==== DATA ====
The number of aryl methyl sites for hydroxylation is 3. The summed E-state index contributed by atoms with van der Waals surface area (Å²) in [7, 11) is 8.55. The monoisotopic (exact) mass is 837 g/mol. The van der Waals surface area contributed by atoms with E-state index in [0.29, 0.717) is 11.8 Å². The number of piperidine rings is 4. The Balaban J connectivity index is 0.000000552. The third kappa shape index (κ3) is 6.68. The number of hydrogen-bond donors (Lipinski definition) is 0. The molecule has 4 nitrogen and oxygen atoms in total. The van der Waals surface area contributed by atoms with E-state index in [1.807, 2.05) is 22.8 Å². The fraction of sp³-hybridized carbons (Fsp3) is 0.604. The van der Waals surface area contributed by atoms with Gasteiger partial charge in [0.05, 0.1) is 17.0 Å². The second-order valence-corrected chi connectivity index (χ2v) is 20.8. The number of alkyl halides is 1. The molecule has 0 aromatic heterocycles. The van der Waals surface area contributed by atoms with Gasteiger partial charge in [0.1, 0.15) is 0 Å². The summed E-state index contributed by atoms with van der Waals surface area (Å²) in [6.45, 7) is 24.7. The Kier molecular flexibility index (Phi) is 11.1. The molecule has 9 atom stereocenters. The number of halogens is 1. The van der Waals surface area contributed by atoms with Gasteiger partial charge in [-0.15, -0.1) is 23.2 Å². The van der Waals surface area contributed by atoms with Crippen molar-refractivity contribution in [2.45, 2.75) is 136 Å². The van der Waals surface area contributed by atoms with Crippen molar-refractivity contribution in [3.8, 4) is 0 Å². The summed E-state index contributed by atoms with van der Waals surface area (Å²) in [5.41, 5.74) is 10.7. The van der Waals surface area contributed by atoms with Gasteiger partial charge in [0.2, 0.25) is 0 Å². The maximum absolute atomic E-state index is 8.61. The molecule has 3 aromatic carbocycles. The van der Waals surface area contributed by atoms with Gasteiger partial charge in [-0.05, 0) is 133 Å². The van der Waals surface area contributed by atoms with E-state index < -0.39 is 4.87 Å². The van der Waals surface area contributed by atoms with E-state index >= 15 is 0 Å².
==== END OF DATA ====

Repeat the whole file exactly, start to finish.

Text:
The number of aryl methyl sites for hydroxylation is 3. The summed E-state index contributed by atoms with van der Waals surface area (Å²) in [7, 11) is 8.55. The monoisotopic (exact) mass is 837 g/mol. The van der Waals surface area contributed by atoms with E-state index in [0.29, 0.717) is 11.8 Å². The number of piperidine rings is 4. The Balaban J connectivity index is 0.000000552. The third kappa shape index (κ3) is 6.68. The number of hydrogen-bond donors (Lipinski definition) is 0. The molecule has 4 nitrogen and oxygen atoms in total. The van der Waals surface area contributed by atoms with E-state index in [1.807, 2.05) is 22.8 Å². The fraction of sp³-hybridized carbons (Fsp3) is 0.604. The van der Waals surface area contributed by atoms with Gasteiger partial charge in [0.05, 0.1) is 17.0 Å². The second-order valence-corrected chi connectivity index (χ2v) is 20.8. The number of alkyl halides is 1. The molecule has 0 aromatic heterocycles. The van der Waals surface area contributed by atoms with Gasteiger partial charge in [0.1, 0.15) is 0 Å². The summed E-state index contributed by atoms with van der Waals surface area (Å²) in [6.45, 7) is 24.7. The Kier molecular flexibility index (Phi) is 11.1. The molecule has 9 atom stereocenters. The number of halogens is 1. The van der Waals surface area contributed by atoms with Gasteiger partial charge in [-0.15, -0.1) is 23.2 Å². The van der Waals surface area contributed by atoms with Crippen molar-refractivity contribution in [2.45, 2.75) is 136 Å². The van der Waals surface area contributed by atoms with Crippen molar-refractivity contribution in [3.8, 4) is 0 Å². The summed E-state index contributed by atoms with van der Waals surface area (Å²) in [5.41, 5.74) is 10.7. The van der Waals surface area contributed by atoms with Gasteiger partial charge in [0.2, 0.25) is 0 Å². The maximum absolute atomic E-state index is 8.61. The molecule has 3 aromatic carbocycles. The van der Waals surface area contributed by atoms with Gasteiger partial charge in [-0.05, 0) is 133 Å². The van der Waals surface area contributed by atoms with E-state index < -0.39 is 4.87 Å². The van der Waals surface area contributed by atoms with E-state index >= 15 is 0 Å².